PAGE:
Sette Giorni (Seven Days)CultureCinemaMovie reviews
The luscious and unkempt greenery and ever-flowing waves surrounding a 26-person inhabited small island off the coast of Sicily is the ideal setting for the film Sette Giorni (Seven Days). Pragmatic botanist Ivan (Bruno Todeschini) rushes down the brush to meet a ferry carrying his brother’s best friend, free-spirited costume designer Chiara (Alessia Barela). Over the course of three days they are tasked with organising a dream wedding for Ivan’s brother Richard and, at first, they clearly irritate one another. Swiss director Rolando Colla’s film shows the intensity of an illicit affair, not only sexually but emotionally.
The low lighting used for interior scenes and the blue colour palette – ranging from the shades of the sea to the hues of Ivan and Chiara’s clothes – set a certain tone. Some of the most gorgeous shots are the underwater sequences, first with the pair in a pool and later with flower crowns being thrown into the ocean. The scene with wedding guests all gathered on rowing boats visually enhances the picturesque nature of the isle.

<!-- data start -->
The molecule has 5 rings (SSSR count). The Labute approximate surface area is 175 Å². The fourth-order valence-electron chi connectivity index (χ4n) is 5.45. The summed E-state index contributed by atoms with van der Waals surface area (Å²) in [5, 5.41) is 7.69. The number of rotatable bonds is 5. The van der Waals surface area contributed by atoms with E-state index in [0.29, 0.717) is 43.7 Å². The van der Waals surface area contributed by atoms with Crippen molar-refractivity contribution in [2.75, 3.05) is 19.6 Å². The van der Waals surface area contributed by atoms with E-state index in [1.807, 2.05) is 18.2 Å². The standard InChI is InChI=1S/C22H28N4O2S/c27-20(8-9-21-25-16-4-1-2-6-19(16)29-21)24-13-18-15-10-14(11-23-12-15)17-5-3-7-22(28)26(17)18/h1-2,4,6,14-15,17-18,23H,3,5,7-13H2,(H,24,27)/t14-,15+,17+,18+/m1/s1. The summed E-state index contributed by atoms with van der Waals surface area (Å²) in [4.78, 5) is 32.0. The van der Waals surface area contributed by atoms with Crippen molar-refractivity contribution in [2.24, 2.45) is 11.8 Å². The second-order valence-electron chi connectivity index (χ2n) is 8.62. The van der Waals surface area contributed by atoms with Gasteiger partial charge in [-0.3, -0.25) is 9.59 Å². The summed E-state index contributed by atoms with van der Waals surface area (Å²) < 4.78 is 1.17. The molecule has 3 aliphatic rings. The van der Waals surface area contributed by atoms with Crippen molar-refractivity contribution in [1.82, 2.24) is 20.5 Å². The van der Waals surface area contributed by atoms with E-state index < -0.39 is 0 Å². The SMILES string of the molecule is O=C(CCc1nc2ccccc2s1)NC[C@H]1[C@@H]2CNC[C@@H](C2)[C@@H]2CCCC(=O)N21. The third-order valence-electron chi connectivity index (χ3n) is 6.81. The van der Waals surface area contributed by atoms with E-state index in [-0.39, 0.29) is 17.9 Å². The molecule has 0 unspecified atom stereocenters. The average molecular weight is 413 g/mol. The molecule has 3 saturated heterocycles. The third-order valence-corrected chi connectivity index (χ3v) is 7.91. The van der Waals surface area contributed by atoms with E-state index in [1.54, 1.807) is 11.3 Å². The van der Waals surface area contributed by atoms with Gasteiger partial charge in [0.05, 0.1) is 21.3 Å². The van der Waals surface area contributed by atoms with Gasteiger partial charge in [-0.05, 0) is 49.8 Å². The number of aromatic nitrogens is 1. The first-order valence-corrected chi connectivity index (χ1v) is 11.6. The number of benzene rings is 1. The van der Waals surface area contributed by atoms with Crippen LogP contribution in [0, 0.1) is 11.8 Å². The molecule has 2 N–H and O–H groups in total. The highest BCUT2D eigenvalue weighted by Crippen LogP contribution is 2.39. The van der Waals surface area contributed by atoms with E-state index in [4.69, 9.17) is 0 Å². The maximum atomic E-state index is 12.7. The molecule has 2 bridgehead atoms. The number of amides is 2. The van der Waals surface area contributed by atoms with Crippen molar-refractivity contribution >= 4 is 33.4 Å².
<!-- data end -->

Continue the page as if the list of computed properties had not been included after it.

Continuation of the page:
A hand motif begins its focus on Chiara’s rings and later her and Ivan’s hands. The intertwined hands of an elderly couple prompt Ivan to call his former partner. Other close-ups and slow-motion during the couple’s intimate sequences are beautifully shot.
It’s a shame that the dialogue, especially between the protagonists in the later scenes, is so sentimental and somewhat clichéd. Ivan nonchalantly spouts, “It’s time that kills love” when he’s explaining why shorter flings are best. Perhaps there is something lost in translation, as the characters effortlessly switch between Italian and French, which probably sounds less kitsch than the English subtitles.
The playful score – making use of the accordion, guitars and singing – is incorporated into Seven Days in such a way that the music often carries over into the following scene. This holds true on day one in the school when the elderly group sings for Ivan and Chiara. This pattern continues when they are on a neighbouring larger island (possibly Sicily) auditioning musicians for the wedding. One sultry Italian song plays when they have their first spark in the pool and is repeated in two later scenes.
The music by Bernd Schurer and cinematography by Lorenz Merz are two big strengths of Colla’s film, which has been making the rounds on the international festival circuit since it debuted at the Zurich Film Festival in 2016.
Sette Giorni (Seven Days) is released in selected cinemas on 15th September 2017.
Watch the trailer for Sette Giorni (Seven Days) here: